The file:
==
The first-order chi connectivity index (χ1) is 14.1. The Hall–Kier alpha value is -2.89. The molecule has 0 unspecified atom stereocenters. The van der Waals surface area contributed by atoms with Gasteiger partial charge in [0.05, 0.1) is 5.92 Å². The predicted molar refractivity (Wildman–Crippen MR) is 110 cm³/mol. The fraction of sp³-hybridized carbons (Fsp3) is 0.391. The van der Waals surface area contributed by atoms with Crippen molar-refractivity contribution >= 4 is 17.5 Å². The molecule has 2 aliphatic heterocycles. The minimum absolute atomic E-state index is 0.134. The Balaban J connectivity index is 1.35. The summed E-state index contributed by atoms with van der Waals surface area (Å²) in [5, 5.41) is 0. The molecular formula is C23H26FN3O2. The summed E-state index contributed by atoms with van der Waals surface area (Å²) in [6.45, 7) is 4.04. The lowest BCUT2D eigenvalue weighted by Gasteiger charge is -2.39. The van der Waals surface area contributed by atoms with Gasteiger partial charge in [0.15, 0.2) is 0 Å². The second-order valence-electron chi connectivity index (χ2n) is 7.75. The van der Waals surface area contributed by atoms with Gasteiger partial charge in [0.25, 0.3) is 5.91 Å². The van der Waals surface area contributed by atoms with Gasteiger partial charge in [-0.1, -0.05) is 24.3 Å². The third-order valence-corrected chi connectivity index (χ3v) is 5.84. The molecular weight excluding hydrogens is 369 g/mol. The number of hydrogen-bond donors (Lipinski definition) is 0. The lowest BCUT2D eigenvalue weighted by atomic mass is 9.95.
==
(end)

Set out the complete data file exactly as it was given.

The first-order chi connectivity index (χ1) is 14.1. The Hall–Kier alpha value is -2.89. The molecule has 0 unspecified atom stereocenters. The van der Waals surface area contributed by atoms with Gasteiger partial charge in [0.05, 0.1) is 5.92 Å². The predicted molar refractivity (Wildman–Crippen MR) is 110 cm³/mol. The fraction of sp³-hybridized carbons (Fsp3) is 0.391. The van der Waals surface area contributed by atoms with Crippen molar-refractivity contribution >= 4 is 17.5 Å². The molecule has 2 aliphatic heterocycles. The minimum absolute atomic E-state index is 0.134. The Balaban J connectivity index is 1.35. The summed E-state index contributed by atoms with van der Waals surface area (Å²) in [5, 5.41) is 0. The molecular formula is C23H26FN3O2. The summed E-state index contributed by atoms with van der Waals surface area (Å²) in [6.45, 7) is 4.04. The lowest BCUT2D eigenvalue weighted by Gasteiger charge is -2.39. The van der Waals surface area contributed by atoms with Gasteiger partial charge in [0.15, 0.2) is 0 Å². The second-order valence-electron chi connectivity index (χ2n) is 7.75. The van der Waals surface area contributed by atoms with Gasteiger partial charge in [0.25, 0.3) is 5.91 Å². The van der Waals surface area contributed by atoms with Gasteiger partial charge in [-0.1, -0.05) is 24.3 Å². The third-order valence-corrected chi connectivity index (χ3v) is 5.84. The molecular weight excluding hydrogens is 369 g/mol. The number of hydrogen-bond donors (Lipinski definition) is 0. The lowest BCUT2D eigenvalue weighted by atomic mass is 9.95.